“Saskatchewan has a problem with impaired driving and it’s important we approach this issue with all the tools at our disposal, because even one death or injury from impaired driving is too many,” Minister Responsible for Innovation Saskatchewan Tina Beaudry-Mellor said. “Government, law enforcement and Crown corporations have come together on these five pilot projects that present innovative ways to look at a critical problem facing our province.”

The projects are:

Drive Dollars
Lead: Innovation Saskatchewan

Overview: In this project, bar patrons will be asked (as they order drinks) if they would like to put a small amount of money toward a “tab” for a designated driving service.  This amount of money will be matched by the provincial government and the designated driving service. The project will gather data and assess whether a small matching contribution by the government would increase the likelihood of bar patrons planning ahead for a safe ride home.
Liquor Permit Regulatory Review
Lead: Saskatchewan Liquor and Gaming Authority
Overview: This project added two questions to the liquor permit application, to prompt applicants to develop a plan for guests to have a safe ride home.Positive Ticketing
Lead: SGI
Overview: The project aim is for police officers to give a “positive ticket” to sober/designated drivers at scheduled police check stops and/or routine traffic stops.  The tickets will encourage recipients to speak about their experience on social media using the hashtag #CareAboutImpaired. Ticket recipients who use the hashtag publicly will be eligible to win one of 25 $150 VISA gift cards.Sobering Messages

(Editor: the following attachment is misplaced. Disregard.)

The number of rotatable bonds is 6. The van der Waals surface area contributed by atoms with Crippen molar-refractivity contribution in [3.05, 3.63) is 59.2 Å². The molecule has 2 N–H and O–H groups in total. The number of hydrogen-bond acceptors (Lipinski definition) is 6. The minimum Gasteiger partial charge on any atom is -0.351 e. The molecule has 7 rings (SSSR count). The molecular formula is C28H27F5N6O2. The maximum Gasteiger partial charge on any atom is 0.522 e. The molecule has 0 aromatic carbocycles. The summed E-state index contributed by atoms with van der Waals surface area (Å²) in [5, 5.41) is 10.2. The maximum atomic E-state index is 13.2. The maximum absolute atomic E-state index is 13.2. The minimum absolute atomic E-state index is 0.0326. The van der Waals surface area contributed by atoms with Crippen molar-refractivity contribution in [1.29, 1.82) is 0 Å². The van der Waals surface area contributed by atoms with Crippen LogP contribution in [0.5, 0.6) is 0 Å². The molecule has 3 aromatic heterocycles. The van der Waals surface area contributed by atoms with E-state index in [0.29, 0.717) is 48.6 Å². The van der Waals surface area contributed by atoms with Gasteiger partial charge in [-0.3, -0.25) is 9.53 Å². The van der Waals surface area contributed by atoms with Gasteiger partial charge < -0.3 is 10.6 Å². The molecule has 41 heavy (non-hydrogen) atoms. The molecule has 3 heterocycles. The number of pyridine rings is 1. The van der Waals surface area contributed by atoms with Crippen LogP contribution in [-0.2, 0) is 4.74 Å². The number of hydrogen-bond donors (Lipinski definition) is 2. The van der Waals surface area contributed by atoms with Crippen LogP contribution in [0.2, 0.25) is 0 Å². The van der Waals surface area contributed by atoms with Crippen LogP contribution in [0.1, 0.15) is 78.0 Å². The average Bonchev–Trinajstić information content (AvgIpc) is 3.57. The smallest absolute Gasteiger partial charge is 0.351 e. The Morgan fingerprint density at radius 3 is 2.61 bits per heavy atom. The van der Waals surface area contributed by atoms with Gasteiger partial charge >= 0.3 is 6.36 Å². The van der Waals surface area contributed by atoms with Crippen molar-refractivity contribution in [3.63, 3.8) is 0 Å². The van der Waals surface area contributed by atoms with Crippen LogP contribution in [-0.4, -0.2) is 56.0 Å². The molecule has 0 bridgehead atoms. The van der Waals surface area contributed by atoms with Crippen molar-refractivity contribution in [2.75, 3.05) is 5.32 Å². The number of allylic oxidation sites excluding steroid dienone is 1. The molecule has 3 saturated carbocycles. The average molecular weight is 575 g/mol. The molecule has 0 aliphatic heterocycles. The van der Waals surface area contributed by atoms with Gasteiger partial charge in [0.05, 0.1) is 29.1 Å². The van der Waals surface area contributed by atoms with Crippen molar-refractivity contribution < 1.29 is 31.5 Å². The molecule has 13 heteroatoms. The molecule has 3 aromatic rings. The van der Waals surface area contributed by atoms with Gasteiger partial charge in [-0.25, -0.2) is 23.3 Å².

Lead: Ministry of Corrections and Policing
Overview: This project is focused on impact messaging through a couple of streams.

  • Community Engagement: having police officers visit local bars and pubs to encourage patrons to plan ahead and plan a safe ride home.
  • Social Media Campaign building awareness around and promoting responsible use: the social media handles on Twitter, Instagram and Facebook are @Sask0804 using the #howareyougettinghome (Sask0804 refers to the August long weekend date as well as the impairment levels under the criminal code).

Packaging Innovation
Lead: Saskatchewan Liquor and Gaming Authority
Overview: This project involves placing children’s drawings on brown liquor store bags, to get people to consider and discuss the consequences of impaired driving.

Once complete, the project results will be analyzed to understand what initiatives may have the potential to reduce impaired driving in Saskatchewan when implemented on a larger scale.